Team Muto Ashirogi’s rival is the genius Eiji Nizuma, creator of the popular series Crow.  Though Eiji is a tough rival, he is extremely important to their success. Team Muto Ashirogi’s determination to beat Eiji is inspiration to work hard and create their best manga. At the same time Eiji strives for success, because he’s determined not to lose. The mutual respect between these rivals motivates both of them to become better mangaka!

9. Fight For What You Believe In.
A huge part of Muto Ashirogi’s success comes from the fact that they stand up for what they believe in. Although when they butt heads with their editors, they don’t always win. But if they truly believe something is worth fighting for, they’ll give it all they got. Passion is the secret to success!

10. If You Don't Try, You'll Never Succeed.
While not everyone succeeds as a mangaka, some do. But the first step is trying! If you never try, you’ll never succeed! If Akito never convinced Moritaka to try and create manga, nothing would have happened. The second step—stick with it! Despite team Muto Ashirogi’s many missteps and setbacks, they keep going, even when the path to success isn’t clear. And that’s what ultimately what makes the difference.

Although, Bakuman is a fictional manga, there are many lessons to be learned. Essentially team Muto Ashirogi’s success boils down to the three main principles of all Shonen Jump manga.

1. Friendship: The strength of their friendship pulls them through hard times.

2. Effort:  Akito and Moritaka nearly kill themselves making manga. They put everything they’ve got and then some into their dream.

3. Victory: Not to give away the ending, but team Muto Ashirogi’s determination pays off by having multiple series serialized. You can not succeed in life without hard work!

If you dream of making manga some day, remember the lessons learned in Bakuman! And no matter what—never give up on your dream! Keep drawing!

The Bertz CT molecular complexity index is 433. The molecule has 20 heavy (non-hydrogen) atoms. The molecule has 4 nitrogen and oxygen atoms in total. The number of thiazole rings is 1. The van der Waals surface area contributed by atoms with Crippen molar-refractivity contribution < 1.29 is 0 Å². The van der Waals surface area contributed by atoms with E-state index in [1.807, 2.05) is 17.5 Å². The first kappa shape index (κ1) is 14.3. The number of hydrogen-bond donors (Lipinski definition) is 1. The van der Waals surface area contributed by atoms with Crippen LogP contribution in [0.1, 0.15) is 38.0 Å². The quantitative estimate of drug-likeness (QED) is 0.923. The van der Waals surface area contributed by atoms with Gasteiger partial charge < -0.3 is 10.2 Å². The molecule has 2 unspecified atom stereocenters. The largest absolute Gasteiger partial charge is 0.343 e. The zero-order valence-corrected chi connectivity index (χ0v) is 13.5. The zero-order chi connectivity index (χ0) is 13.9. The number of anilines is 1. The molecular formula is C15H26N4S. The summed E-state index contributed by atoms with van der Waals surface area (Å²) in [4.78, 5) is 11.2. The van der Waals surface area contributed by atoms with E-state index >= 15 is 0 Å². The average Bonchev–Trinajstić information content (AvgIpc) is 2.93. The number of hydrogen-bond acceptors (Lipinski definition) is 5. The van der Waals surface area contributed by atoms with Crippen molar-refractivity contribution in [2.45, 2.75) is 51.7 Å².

Read a FREE PREVIEW of Bakuman volume 1 over at!

Related Links:
Bakuman Catch-Up
Graphic Novels
Weekly Shonen Jump Alpha

by Urian Brown


Submitted by ogbemi on Tue, 05/08/2012 - 11:00

A nice article, I'm really going to miss this manga. Hopefully Reborn! can take its place

Submitted by ZEROINTELIGENCE on Tue, 05/08/2012 - 23:58


Submitted by Okamimusume on Wed, 05/09/2012 - 15:59

I love this manga! I'm a bit disappointed it ended, but the ending was perfect. I learned a lot from this manga, not to mention it inspired me! This is a great article. It clarifies things for me even further. Another great manga from the Ohba-sensei and Obata-sensei team! I sure hope I'm included in that 0.1 percent of the population!

Submitted by Ashirogi6 on Wed, 05/09/2012 - 16:04

I wonder what the next obah and obata manga will be(if any). I'm hoping for something dark like Deathnote!

Submitted by FrankyCenaur on Wed, 05/09/2012 - 18:48

Me and you both, man. I LOVED Bakuman, but WSJ is really lacking on dark, teen - adult titles right now.

Submitted by jaeicob on Sun, 08/19/2012 - 13:00

i'd actually like to see them try a traditional shonen with of course death note type details for say like the shinigami designs

Submitted by John Bae on Fri, 05/25/2012 - 14:06

I already miss you BAKUMAN! Thanks for making this job one of the best in the world!